On 23-24 June 2015, BiodivERsA organized a ‘Project Clustering’ Workshop with as main goals to provide a space for dialogue between relevant policy makers and researchers from BiodivERsA funded projects in order to promote the development of policy briefs based on clustered results from several BiodivERsA projects addressing current policy needs.
As more and more urgent issues regarding biodiversity and ecosystem services are coming on top of the policy agenda (e.g. pollinator health, invasive species, sustainable use, synthetic biology), there is a crucial need for policy makers to access to the best available knowledge in order to make well-informed decisions. This is where the concept of the science-policy interface (SPI) comes into play referring to “the many ways in which scientists, policy makers and others link up to communicate, exchange ideas, and jointly develop knowledge for enriching policy and decision making processes and/or research. They involve exchange of information and knowledge leading to learning, and ultimately to changed behaviour” (see: FP7-project SPIRAL). An SPI can also refer to activities developed by research projects to improve interactions between the project, policy–makers and other stakeholders and ways in which project results are communicated to policy actors. In this context, communication strategies and tools are critical and need to go beyond the usual one-way communication “Science speaks to Policy”.
The BiodivERsA ERA-net has explored for several years how its funded projects could best engage with their stakeholders throughout the research development process (from co-design, over implementation, to dissemination of project outputs) and has also promoted the production of policy briefs linking results from BiodivERsA funded projects to major EU policies. So far, BiodivERsA policy briefs have been developed on the successful results of individual projects. Yet, in some cases, communication building on clustered results of several related projects, and engaging in a more pro-active interaction with relevant policy makers might be more appropriate. This will be particularly relevant for implementing BiodivERsA’s third phase, during which a new series of policy briefs will be produced using the results of projects funded by the past (2011-2012, 2012-2013, 2013-2014) and forthcoming calls (2015).
On 23-24 June 2015, BiodivERsA therefore organized a ‘Project Clustering’ Workshop with as main goals to provide a space for dialogue between relevant policy makers and researchers from BiodivERsA funded projects in order to build relationships and common understanding; and to promote the development of policy briefs based on clustered results from several BiodivERsA projects addressing current policy needs. Specific objectives were to:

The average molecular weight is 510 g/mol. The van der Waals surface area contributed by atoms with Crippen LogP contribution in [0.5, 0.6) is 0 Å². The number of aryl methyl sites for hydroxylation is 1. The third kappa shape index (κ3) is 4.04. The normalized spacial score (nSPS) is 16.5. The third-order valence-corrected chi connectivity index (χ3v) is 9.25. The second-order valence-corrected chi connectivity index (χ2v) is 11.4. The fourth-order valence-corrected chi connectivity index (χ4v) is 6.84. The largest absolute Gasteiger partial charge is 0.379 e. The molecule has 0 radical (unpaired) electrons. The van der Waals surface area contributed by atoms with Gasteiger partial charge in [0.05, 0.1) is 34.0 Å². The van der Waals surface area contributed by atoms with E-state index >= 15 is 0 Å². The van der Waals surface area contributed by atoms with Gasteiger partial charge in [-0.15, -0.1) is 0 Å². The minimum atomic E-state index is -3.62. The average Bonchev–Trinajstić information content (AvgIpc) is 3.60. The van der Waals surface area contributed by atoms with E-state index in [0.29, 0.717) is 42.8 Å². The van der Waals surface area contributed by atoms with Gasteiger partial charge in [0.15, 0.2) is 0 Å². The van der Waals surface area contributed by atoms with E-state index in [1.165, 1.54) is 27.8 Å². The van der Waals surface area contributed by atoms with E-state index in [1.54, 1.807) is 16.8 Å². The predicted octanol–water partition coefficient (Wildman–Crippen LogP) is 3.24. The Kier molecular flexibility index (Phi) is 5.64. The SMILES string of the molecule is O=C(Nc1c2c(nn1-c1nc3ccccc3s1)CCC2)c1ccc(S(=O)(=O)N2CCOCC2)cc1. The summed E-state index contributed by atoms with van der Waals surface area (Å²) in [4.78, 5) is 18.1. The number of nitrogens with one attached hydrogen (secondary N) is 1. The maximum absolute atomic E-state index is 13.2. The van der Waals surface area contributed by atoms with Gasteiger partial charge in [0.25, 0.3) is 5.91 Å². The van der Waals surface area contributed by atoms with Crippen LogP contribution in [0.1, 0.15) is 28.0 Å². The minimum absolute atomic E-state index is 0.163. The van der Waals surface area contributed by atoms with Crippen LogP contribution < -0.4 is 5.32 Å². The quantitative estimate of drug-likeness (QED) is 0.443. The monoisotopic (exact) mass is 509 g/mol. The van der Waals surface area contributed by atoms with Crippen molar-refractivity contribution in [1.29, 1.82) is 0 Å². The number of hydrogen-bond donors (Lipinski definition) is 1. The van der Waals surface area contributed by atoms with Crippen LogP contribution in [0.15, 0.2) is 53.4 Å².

- Identify current policy needs/hot topics for which BiodivERsA funded projects could contribute valuable information and support decision making;
- Co-build (with researchers and policy makers) clear, relevant and manageable policy questions that could be addressed by a policy brief compiling results from several related BiodivERsA projects;
- Start putting together teams of projects and think of preliminary schemes for “clustered” policy briefs identifying contributing projects, key ideas and target audiences; and
- Help BiodivERsA-supported researchers to network and generate potential future collaborations among them.
The workshop was attended by 32 scientists from 27 BiodivERsA funded projects, a few professional knowledge brokers and some ten policy makers from regional/national and EU levels. It kicked-off with framing presentations (see below) on science policy interfaces, stakeholder engagement, strengths and weaknesses of policy briefs, and current research priorities at EU level. In addition, each BiodivERsA-funded project present at the meeting gave a flash presentation to provide key information on the project current or future results and give an overview before the working groups to help identify the potential clusters of projects. The second session was based on facilitated group discussions on 4 topics (1. Multifunctional Landscape Management; 2. Invasive Alien Species; 3. Resilience, Tipping points, Scenarios; 4. Ecosystem Services: from Valuation to Management). Finally, a third session was organized to explore other potential collaborations among project scientists.
Participants were able to identify a wide range of potential issues/questions that could be tackled by putting results of several projects together (full report will soon be available). However, rather few policy makers attended the workshop and it will be necessary for each of these questions to be again discussed with additional relevant policy makers and with professional knowledge brokers to make sure the wording and the expectations are appropriate. Continuous collaboration and feedback between BiodivERsA scientists, policy makers and the knowledge broker will be the key to the production of relevant, credible and attractive policy briefs.
Clearly, this workshop will ultimately increase the impact of BiodivERsA project results by building a common evidence base relevant to policy needs. It also provided an opportunity for BiodivERsA researchers to network and generate potential future collaborations among researchers, and between researchers and policy makers for a long-term improved SPI.